Wednesday, 6 August 2014

Ancestral Voices From Afar...*

No, not really.  Any Celtic heritage I have is Irish rather than Welsh, but I spent a formative time in Wales when at university - seven years all told (I'm a slow reader).

I was having one of my nights sitting up, doing nothing when I had a sudden craving for Welsh music.  Now,  generations of male voice choirs have given Welsh music a bad rep ("And he sings far too loud, far too often, and flat!") but it has been rescued of late:-


And if you can rescue Myfanwy - that most maudlin of songs** - you are a true genius! I've been across to Amazon and ordered Tir on the strength of it.

If you're in the mood for something a little more stirring and stereotypical (I can't believe I've written that something's more stereotypical than Myfanwy!)


And finally, something a little more fun..



*A small dollop of kudos to the first to give the sources of both the title of this post and the quotation about Welsh singing without referring to Google (truly Ancestral Voices!)

**With apologies to those who sit in the Danny Boy camp.

9 comments:

  1. Apart form Men of Harlech the only welsh Heard was from the 80's new wave band Ultravox man of two worlds.
    https://www.youtube.com/watch?v=FQn6nSjmfog

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    Replies
    1. A much-maligned language from a misunderstood country.

      The only nation that enthrones its poets.

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    2. And well done to them for it!

      Although Jews do require a literacy test to be considered a man. Which is pretty cool, too.

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  2. Erm.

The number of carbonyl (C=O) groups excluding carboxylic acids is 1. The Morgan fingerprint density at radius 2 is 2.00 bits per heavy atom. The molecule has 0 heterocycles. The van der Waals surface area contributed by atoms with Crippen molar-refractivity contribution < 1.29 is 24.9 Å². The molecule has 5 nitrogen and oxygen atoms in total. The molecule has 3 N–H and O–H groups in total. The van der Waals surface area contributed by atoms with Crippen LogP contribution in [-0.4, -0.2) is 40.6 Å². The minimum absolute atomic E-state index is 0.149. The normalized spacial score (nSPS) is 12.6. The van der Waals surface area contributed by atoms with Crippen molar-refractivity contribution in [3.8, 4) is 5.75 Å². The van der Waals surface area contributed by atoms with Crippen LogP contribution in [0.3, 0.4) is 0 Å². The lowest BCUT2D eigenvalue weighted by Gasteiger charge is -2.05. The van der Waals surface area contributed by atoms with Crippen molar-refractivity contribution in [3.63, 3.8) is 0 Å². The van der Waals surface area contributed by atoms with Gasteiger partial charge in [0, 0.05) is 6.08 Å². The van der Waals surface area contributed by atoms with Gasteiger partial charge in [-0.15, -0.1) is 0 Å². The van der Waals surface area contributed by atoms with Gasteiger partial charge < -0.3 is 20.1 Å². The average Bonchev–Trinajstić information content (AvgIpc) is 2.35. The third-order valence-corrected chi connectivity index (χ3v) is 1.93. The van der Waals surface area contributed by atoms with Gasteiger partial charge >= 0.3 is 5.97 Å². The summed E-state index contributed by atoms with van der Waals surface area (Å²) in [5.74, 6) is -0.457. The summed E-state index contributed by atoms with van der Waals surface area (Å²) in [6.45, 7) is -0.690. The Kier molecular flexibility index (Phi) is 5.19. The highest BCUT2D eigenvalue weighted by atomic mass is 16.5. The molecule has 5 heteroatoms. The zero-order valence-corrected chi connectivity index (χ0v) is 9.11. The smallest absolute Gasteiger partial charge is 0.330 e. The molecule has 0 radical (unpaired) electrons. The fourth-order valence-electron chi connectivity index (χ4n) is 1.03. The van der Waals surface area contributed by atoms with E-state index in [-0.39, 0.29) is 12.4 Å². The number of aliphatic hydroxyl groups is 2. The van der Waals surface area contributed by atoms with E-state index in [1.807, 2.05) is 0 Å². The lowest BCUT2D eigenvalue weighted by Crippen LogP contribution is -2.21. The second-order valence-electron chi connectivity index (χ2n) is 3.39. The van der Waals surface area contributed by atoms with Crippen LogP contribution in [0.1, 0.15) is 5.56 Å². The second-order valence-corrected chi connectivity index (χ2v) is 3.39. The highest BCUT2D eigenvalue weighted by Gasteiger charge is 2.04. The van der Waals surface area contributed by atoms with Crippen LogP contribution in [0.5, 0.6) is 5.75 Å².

Having set the challenge of identifying Ancestral Voices, I find I've messed up my poems. I've misquoted Kubla Khan, when I was *really* was thinking "Those Angel faces smile/Which I have loved long since, and lost awhile!"

    There's a good reason which I confused the two, and it goes back to the theme of the post. (A the risk of sounding like the Legatus) I quoted both lines at different times to a bemused girlfriend. Not the wonderful Irish/South African/English redhead known to you, dear reader, as The Wife, but another who didn't share those particular ancestors.

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    Replies
    1. Everyone has to run the risk of sounding like the Legatus now and again.

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  3. I've always had a fondness for welch make voice choirs, but I suppose after Sean Nos anything is an improvement. There's a really fine choir that attends my church occasionally that is made up of transplanted Welshmen and they are really fine.

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  4. Lovely place and a wonderful language. Cymru am byth!

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  5. My ancestry is primarily Welsh, though I don't speak the language. Of course, since the first people in my family apparently arrived in the New World somewhere in the early 17th Century, that is perhaps excusable.

    Great songs. Thanks!

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    Replies
    1. Of course Madog ab Owain Gwynedd established the first Welsh settlement in North America in 1170, several hundred years before Columbus...

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